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Better Homes & Gardens Farmhouse at Heart

Better Homes & Gardens Farmhouse at Heart

Better Homes & Gardens Farmhouse at Heart

Farmhouse at Heart magazine beautifully captures the joy and simplicity of back-to-basics home-keeping. No matter where you live, you’ll learn ways to embrace the nostalgia of hands-on pursuits, such as from-scratch piecrusts, veggies fresh from your backyard, and making your own soap. Gorgeous photography and thoughtful editorial help readers create meaning in their homes and find joy in simple moments.

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United States
Meredith Corporation

in this issue

2 min.
from the editor

LIFE’S GREATEST JOYS COME NOT FROM SPEEDING UP, BUT RATHER FROM SLOWING DOWN. Sometimes it’s hard to recall life before Instagram and Pinterest and wireless phones that tuck into your pocket. Technology has propelled us forward in so many ways, but when we take a moment to look back—way back—to a time when conversations were always face-to-face, favorite keepsakes were made by hand, and family meals took root in a veggie garden out back, we come to realize that life’s greatest joys come not from speeding up, but rather from slowing down. Our inaugural issue of Farmhouse at Heart is all about just that—stepping away from the hustle and bustle and embracing a simpler way of life, steeped in centuries-old traditions. We share tips for crafting a good-as-Grandma’s piecrust from scratch (page…

5 min.
real life rural

Peace and quiet were part of the idea behind the 5-acre plot of Georgia farmland that Annette and Jared Thurmon bought and built on in 2015. So the irony isn’t lost on the couple when today, knee-deep in country life, they occasionally find themselves engulfed by hee-hawing donkeys, crowing roosters, mewing cats, and spitting alpacas. “A donkey’s screech might be one of the loudest noises around,” Jared says. These are a different kind of noise, of course—worlds different from the mental noise of their old life just outside Atlanta. “When we first got married, we lived by a school,” Jared says. “Every morning at dawn, we’d hear the sound of brakes and the rev of diesel engines from the big buses.” The farm noises you can get lost in, laugh at—even meditate…

3 min.
this art starts with an

I discovered cross-stitch in the summer between fifth and sixth grades. I don’t remember how I got my hands on the kit that included cloth, a hoop, thread, and a pattern. But I do remember my mom teaching me how to read the pattern, count stitches, and undo my mistakes. It was a craft that I—an introverted creative type who wasn’t good at drawing—could lose myself in, and afterward I had something to show for all those hours of concentrated silenc e. Over that summer and the following year or two, I made some small pieces I was proud to share—my grandmother still has one of them hanging on her wall. And in learning the skill, I joined a line of young girls from centuries before me. Cross-stitch is the oldest…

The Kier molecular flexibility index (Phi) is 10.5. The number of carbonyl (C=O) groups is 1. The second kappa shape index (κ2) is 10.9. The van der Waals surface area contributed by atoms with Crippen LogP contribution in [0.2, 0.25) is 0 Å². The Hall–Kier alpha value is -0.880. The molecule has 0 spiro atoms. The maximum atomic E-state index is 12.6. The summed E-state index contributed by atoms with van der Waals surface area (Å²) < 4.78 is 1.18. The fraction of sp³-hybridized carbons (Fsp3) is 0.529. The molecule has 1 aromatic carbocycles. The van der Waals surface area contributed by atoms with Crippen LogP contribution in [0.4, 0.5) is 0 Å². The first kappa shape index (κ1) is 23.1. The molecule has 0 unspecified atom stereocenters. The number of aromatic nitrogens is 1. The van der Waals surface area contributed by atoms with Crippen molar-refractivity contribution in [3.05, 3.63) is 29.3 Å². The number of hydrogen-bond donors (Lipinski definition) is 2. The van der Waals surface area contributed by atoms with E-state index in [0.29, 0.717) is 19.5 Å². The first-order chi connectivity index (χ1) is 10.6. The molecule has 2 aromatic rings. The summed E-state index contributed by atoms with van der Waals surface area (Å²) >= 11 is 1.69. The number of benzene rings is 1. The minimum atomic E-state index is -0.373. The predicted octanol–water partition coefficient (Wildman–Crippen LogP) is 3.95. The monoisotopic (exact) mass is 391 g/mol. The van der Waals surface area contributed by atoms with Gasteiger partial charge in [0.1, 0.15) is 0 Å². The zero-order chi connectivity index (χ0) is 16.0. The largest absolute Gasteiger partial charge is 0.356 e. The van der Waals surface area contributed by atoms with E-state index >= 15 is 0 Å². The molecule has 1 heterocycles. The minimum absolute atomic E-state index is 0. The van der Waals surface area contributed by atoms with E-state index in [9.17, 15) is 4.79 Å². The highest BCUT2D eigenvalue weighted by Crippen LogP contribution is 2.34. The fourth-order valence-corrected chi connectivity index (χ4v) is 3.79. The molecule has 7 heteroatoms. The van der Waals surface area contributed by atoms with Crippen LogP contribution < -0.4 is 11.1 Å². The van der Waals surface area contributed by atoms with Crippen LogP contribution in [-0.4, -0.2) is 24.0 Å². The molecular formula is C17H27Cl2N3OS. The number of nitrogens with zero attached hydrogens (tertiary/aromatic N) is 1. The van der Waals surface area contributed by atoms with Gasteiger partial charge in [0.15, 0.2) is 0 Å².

2 min.
the promise of new beginnings

seed-starting basics Starting plants from seed is a balance of art and science—and a little bit of patience. 1. Decide your approach: You can either sow many seeds within one container and then remove the weaker sprouts as they form, or sow just one seed per container and see if it germinates and becomes a viable plant. 2. Choose a container. Be sure it is deep enough for a mature seedling to develop and allows water to pass through permeable material or a hole in the bottom. A shallow container may require you to transplant seedlings more than once, causing stress for your new growth. 3. Use good soil or a soilless seed-starting mix. You don’t need compost or fancy fertilizer to start seeds, but be sure to use quality seedstarting mix that allows…

3 min.
change of plan

MORNING LIGHT BARELY SPLINTERS THE SKY AS THE GOATS AT LITTLE SEED FARM eagerly trek a dirt path to the milking barn. A family of pileated woodpeckers pierce the quiet with shrill piping calls, rabbits spring for cover in bush clover, and three deer slip into a sweet woodsy-scented stand of Eastern red cedar trees. It’s a scenario far removed from James and Eileen Ray’s lives 10 years ago in New York City, where Eileen worked in fashion design and James in finance. “We were dating and working in our childhood dream jobs,” Eileen says, noting that on the surface it seemed they had it all. But one night, James asked Eileen what she wanted for the future. “It was kind of an awakening,” she says. “My work had broadened to…

1 min.
lather up

fresh start All soaps begin with a base of olive and coconut oils in a vat. Essential oils and other ingredients (such as charcoal powder) are slowly blended in. hot and cold In a separate container, frozen goat’s-milk cubes are blended with lye, a caustic ingredient that melts the cubes and dissolves into the liquid. “This is like a 90-degree milk solution,” James Ray says. all together Mixing the milk solution and oil base at high speed causes the lye and oil to react. The mixture transforms into a thick paste called trace. “It’s called trace because you can trace your name wi th it,” James says. it's a wrap Trace is poured into a 16-inchtall mold then swaddled with packing blankets for two days to raise the temperature to about 120°F. This process turns the paste…